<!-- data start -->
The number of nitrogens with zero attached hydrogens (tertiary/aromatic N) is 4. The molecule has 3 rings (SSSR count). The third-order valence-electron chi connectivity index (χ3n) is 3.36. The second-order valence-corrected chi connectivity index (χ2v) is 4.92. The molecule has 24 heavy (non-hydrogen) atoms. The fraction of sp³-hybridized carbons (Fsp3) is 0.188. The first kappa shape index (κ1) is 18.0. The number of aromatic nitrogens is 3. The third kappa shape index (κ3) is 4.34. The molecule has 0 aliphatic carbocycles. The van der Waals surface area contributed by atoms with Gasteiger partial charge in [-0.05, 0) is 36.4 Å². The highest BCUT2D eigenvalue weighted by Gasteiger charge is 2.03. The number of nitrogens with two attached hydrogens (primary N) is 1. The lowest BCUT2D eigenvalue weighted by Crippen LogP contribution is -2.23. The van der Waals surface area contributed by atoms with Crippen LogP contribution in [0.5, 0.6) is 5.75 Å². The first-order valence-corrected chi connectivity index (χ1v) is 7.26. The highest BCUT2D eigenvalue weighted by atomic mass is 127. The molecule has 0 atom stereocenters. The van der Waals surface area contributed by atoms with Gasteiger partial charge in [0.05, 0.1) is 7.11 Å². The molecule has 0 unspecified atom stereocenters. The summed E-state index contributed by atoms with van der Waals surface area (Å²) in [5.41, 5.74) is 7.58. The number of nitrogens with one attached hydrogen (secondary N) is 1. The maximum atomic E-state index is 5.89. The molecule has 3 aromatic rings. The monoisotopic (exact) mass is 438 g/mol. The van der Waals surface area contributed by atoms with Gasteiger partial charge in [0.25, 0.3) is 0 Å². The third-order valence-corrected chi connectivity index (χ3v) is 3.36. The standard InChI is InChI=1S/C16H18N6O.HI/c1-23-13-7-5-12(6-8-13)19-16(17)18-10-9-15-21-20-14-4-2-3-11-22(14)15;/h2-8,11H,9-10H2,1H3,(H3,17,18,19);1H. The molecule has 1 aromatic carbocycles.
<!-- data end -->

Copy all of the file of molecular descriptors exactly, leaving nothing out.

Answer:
The number of nitrogens with zero attached hydrogens (tertiary/aromatic N) is 4. The molecule has 3 rings (SSSR count). The third-order valence-electron chi connectivity index (χ3n) is 3.36. The second-order valence-corrected chi connectivity index (χ2v) is 4.92. The molecule has 24 heavy (non-hydrogen) atoms. The fraction of sp³-hybridized carbons (Fsp3) is 0.188. The first kappa shape index (κ1) is 18.0. The number of aromatic nitrogens is 3. The third kappa shape index (κ3) is 4.34. The molecule has 0 aliphatic carbocycles. The van der Waals surface area contributed by atoms with Gasteiger partial charge in [-0.05, 0) is 36.4 Å². The highest BCUT2D eigenvalue weighted by Gasteiger charge is 2.03. The number of nitrogens with two attached hydrogens (primary N) is 1. The lowest BCUT2D eigenvalue weighted by Crippen LogP contribution is -2.23. The van der Waals surface area contributed by atoms with Crippen LogP contribution in [0.5, 0.6) is 5.75 Å². The first-order valence-corrected chi connectivity index (χ1v) is 7.26. The highest BCUT2D eigenvalue weighted by atomic mass is 127. The molecule has 0 atom stereocenters. The van der Waals surface area contributed by atoms with Gasteiger partial charge in [0.05, 0.1) is 7.11 Å². The molecule has 0 unspecified atom stereocenters. The summed E-state index contributed by atoms with van der Waals surface area (Å²) in [5.41, 5.74) is 7.58. The number of nitrogens with one attached hydrogen (secondary N) is 1. The maximum atomic E-state index is 5.89. The molecule has 3 aromatic rings. The monoisotopic (exact) mass is 438 g/mol. The van der Waals surface area contributed by atoms with Gasteiger partial charge in [0.25, 0.3) is 0 Å². The third-order valence-corrected chi connectivity index (χ3v) is 3.36. The standard InChI is InChI=1S/C16H18N6O.HI/c1-23-13-7-5-12(6-8-13)19-16(17)18-10-9-15-21-20-14-4-2-3-11-22(14)15;/h2-8,11H,9-10H2,1H3,(H3,17,18,19);1H. The molecule has 1 aromatic carbocycles.